​"Consensus" is a word frequently tossed about in meetings, supposedly to help a group be successful. A meeting leader or participant, eager to move a decision along and determine if it’s sturdy enough to be implemented, may ask, “Do we have consensus?” Hearing no immediate response, the person may follow-up with what he or she thinks is another way of asking the same question, “Does everyone agree?” Still hearing no response, and eager to move on, it is often assumed that the group members agree and the meeting continues.
 
If this sounds like any meetings you have attended you are not alone. But silence does not necessarily mean agreement and agreement does not mean consensus. Frequently gaining consensus seems so difficult to achieve, so we may  breeze right by without being sure we have reached it - just hoping no one objects.
 
While agreement may indicate a willingness to go along with a decision, true consensus represents a group taking ownership of a decision. Ownership means they are more invested in the outcome and implementation of a decision. And that is why we all care about consensus.

As a trained unbiased facilitator, you can ensure objectivity and fairness. Take the time to design and facilitate a good process. To increase the likelihood that consensus is surfaced and reached, I often use the ToPTM (Technology of Participation) Consensus Workshop Method. It creates shared responsibility and offers ample opportunity for all perspectives to be represented. It is a 5-step workshop which typically takes between 30 and 90 minutes. Here's how it works:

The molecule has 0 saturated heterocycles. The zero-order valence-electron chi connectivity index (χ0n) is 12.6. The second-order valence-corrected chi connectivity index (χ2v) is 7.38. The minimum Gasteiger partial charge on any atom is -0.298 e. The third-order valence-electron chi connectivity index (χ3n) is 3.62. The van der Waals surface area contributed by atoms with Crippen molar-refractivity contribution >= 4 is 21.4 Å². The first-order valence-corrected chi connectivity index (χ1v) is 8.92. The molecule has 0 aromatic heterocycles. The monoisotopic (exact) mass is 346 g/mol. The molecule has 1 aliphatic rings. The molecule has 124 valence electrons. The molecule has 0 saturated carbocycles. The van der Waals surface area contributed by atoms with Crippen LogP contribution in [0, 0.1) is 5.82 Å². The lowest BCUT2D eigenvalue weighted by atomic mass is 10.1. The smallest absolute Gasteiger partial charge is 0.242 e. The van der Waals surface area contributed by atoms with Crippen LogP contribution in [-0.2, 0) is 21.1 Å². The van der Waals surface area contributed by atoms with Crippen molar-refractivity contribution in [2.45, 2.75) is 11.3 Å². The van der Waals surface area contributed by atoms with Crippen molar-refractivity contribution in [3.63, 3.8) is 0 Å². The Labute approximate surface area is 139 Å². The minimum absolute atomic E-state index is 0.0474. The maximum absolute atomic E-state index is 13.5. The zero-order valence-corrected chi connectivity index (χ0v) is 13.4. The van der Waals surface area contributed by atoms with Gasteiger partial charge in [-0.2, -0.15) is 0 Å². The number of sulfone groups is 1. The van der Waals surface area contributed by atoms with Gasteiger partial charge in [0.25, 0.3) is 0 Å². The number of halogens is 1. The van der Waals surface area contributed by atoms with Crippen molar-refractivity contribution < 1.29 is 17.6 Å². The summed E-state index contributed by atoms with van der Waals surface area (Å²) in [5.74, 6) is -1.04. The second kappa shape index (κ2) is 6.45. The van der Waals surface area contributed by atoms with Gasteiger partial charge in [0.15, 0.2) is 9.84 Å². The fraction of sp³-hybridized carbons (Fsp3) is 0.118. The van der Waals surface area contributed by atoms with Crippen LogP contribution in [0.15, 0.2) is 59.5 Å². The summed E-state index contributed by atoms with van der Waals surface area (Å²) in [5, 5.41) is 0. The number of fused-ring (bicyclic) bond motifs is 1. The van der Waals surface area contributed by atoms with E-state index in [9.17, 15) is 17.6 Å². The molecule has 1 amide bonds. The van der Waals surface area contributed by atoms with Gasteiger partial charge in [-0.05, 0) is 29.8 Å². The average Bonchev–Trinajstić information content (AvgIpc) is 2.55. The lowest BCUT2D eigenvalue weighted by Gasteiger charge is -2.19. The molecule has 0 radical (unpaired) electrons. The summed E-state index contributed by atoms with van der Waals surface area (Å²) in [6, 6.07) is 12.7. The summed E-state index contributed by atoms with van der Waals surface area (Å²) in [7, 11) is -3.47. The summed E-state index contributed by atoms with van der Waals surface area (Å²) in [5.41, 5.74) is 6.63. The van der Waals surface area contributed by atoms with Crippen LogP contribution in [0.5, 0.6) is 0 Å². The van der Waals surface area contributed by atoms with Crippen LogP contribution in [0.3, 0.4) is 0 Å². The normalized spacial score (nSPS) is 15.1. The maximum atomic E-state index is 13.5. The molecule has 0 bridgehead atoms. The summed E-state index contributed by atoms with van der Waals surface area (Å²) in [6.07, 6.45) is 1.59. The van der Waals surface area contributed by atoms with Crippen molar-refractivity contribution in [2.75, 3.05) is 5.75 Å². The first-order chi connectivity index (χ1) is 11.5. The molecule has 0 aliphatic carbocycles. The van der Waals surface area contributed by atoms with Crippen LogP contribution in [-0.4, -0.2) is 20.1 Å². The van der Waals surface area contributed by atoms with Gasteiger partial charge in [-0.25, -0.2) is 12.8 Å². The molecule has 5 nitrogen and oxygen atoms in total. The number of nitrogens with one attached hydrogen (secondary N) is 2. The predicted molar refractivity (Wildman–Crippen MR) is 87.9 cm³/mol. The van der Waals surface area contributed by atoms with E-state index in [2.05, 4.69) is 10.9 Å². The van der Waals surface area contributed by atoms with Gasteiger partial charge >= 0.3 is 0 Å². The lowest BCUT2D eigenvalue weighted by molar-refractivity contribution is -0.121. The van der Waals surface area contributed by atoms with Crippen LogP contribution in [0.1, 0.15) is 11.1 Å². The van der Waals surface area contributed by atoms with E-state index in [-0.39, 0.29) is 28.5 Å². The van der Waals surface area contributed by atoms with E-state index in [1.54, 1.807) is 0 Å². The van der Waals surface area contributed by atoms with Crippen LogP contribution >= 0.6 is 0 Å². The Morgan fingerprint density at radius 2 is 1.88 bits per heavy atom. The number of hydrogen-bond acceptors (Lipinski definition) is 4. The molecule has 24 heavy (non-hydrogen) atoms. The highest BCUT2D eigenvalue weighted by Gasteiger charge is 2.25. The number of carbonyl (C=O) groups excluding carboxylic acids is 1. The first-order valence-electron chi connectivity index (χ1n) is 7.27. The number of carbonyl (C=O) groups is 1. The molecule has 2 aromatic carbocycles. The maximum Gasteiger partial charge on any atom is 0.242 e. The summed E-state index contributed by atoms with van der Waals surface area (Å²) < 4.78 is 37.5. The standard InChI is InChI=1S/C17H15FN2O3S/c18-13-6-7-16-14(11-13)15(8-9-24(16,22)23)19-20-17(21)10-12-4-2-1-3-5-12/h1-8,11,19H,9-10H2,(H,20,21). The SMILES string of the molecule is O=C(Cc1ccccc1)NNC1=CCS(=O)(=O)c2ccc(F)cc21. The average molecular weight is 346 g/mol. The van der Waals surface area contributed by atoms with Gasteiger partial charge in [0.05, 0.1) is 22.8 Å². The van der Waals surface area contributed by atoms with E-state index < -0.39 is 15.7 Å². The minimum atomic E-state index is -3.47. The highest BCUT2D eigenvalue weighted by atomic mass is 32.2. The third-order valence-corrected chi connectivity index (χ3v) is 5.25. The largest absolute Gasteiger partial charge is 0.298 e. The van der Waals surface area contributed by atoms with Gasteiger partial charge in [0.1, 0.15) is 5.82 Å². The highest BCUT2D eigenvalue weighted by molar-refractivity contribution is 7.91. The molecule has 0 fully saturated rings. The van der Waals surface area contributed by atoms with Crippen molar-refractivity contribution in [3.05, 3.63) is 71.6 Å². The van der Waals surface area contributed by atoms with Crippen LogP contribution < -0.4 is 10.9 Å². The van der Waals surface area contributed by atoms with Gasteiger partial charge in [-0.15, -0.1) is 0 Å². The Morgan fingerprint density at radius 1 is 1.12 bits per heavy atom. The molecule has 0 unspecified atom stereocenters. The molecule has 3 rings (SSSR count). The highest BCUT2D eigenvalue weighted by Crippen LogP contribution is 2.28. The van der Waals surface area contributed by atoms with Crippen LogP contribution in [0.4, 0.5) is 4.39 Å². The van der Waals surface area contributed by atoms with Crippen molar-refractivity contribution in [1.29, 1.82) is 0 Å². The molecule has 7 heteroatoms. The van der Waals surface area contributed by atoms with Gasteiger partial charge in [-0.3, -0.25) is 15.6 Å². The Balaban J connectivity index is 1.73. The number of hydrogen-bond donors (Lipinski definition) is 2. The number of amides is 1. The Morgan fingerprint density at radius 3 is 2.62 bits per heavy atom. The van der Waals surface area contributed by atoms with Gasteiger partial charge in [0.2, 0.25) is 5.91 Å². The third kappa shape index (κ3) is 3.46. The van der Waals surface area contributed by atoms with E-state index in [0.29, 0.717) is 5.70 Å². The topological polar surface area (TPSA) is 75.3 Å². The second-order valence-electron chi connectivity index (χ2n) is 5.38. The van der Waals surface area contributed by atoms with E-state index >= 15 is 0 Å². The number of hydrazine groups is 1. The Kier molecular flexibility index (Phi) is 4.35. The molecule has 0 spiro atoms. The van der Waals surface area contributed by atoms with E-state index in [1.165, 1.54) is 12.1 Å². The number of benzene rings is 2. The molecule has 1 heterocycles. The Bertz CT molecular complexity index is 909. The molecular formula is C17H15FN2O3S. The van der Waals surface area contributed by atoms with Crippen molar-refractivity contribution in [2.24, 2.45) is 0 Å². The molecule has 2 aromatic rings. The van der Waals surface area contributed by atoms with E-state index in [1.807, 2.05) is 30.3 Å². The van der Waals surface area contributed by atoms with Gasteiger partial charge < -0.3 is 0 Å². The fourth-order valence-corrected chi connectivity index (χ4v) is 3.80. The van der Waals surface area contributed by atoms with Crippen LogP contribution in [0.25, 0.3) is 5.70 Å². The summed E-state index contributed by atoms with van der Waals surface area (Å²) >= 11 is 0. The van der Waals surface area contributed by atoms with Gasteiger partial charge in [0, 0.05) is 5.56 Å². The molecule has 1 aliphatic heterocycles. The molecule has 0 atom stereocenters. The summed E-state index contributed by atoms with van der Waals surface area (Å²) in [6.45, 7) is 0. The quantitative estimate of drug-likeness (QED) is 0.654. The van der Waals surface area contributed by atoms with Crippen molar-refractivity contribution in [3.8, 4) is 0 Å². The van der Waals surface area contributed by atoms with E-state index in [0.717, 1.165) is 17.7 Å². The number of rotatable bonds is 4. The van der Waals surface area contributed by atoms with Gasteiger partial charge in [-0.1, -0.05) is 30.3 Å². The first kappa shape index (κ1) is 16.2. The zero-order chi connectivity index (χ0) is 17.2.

• Context:  Provide a solid foundation by presenting one clear focus question to be answered. Lead a focused conversation to include all participants in surfacing objective, reflective, interpretive and decisional information (Refer to last MeetingSolution blog for more information about the Focused Conversation method)


  • Brainstorm: Have participants brainstorm their ideas individually and then in pairs or triads. Ask them to write their ideas down on 5" x 8" sheets or cards and then post them in easy view for everyone.


  • Cluster: Move similar ideas together into pairs and then groups or ‘clusters.’ Give the clusters temporary ‘tag’ names to assist the group in arranging all their ideas.


  • Name: Once clusters of ideas are formed, ask questions to help the group discover the insights and themes of each cluster. This becomes the consensus of what that group of ideas means to the group. The titles the group comes up with now answers your original focus question.


  • Resolve:  After all clusters are named, read the titles and discuss the meaning of these answers to explore next steps. If this process is skillfully led, the group members will be invested in acting on the consensus they created.


Consensus is not beyond your reach. The ToPTM Consensus Workshop Method is an effective way to create a consensus in a relatively short period of time by using an integrated, collective thinking process. For more information, read The Workshop Book or take a Technology of Participation Facilitation Methods class.

​​MeetingSolution

CONSENSUS:

Who Cares?